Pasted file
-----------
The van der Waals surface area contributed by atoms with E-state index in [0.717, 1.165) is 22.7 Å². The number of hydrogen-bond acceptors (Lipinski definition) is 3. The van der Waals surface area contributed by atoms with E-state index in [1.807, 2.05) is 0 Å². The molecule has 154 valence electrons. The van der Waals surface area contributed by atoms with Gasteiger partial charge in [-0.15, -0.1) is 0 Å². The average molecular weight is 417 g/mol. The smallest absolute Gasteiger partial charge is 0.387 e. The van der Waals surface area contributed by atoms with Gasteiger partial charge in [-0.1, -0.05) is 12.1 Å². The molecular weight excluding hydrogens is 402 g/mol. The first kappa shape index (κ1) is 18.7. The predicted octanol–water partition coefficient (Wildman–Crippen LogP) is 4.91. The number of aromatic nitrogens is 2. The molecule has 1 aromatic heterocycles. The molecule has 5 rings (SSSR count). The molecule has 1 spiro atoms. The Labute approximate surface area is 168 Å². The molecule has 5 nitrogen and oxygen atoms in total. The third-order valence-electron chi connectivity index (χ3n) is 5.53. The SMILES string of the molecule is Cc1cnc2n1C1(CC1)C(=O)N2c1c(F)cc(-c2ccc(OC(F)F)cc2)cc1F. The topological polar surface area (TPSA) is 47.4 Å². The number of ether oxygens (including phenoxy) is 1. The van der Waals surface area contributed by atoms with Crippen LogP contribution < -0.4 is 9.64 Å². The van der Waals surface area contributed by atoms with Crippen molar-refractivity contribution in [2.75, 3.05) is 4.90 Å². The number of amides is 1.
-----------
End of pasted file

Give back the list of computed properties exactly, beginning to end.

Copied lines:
The van der Waals surface area contributed by atoms with E-state index in [0.717, 1.165) is 22.7 Å². The number of hydrogen-bond acceptors (Lipinski definition) is 3. The van der Waals surface area contributed by atoms with E-state index in [1.807, 2.05) is 0 Å². The molecule has 154 valence electrons. The van der Waals surface area contributed by atoms with Gasteiger partial charge in [-0.15, -0.1) is 0 Å². The average molecular weight is 417 g/mol. The smallest absolute Gasteiger partial charge is 0.387 e. The van der Waals surface area contributed by atoms with Gasteiger partial charge in [-0.1, -0.05) is 12.1 Å². The molecular weight excluding hydrogens is 402 g/mol. The first kappa shape index (κ1) is 18.7. The predicted octanol–water partition coefficient (Wildman–Crippen LogP) is 4.91. The number of aromatic nitrogens is 2. The molecule has 1 aromatic heterocycles. The molecule has 5 rings (SSSR count). The molecule has 1 spiro atoms. The Labute approximate surface area is 168 Å². The molecule has 5 nitrogen and oxygen atoms in total. The third-order valence-electron chi connectivity index (χ3n) is 5.53. The SMILES string of the molecule is Cc1cnc2n1C1(CC1)C(=O)N2c1c(F)cc(-c2ccc(OC(F)F)cc2)cc1F. The topological polar surface area (TPSA) is 47.4 Å². The number of ether oxygens (including phenoxy) is 1. The van der Waals surface area contributed by atoms with Crippen LogP contribution < -0.4 is 9.64 Å². The van der Waals surface area contributed by atoms with Crippen molar-refractivity contribution in [2.75, 3.05) is 4.90 Å². The number of amides is 1.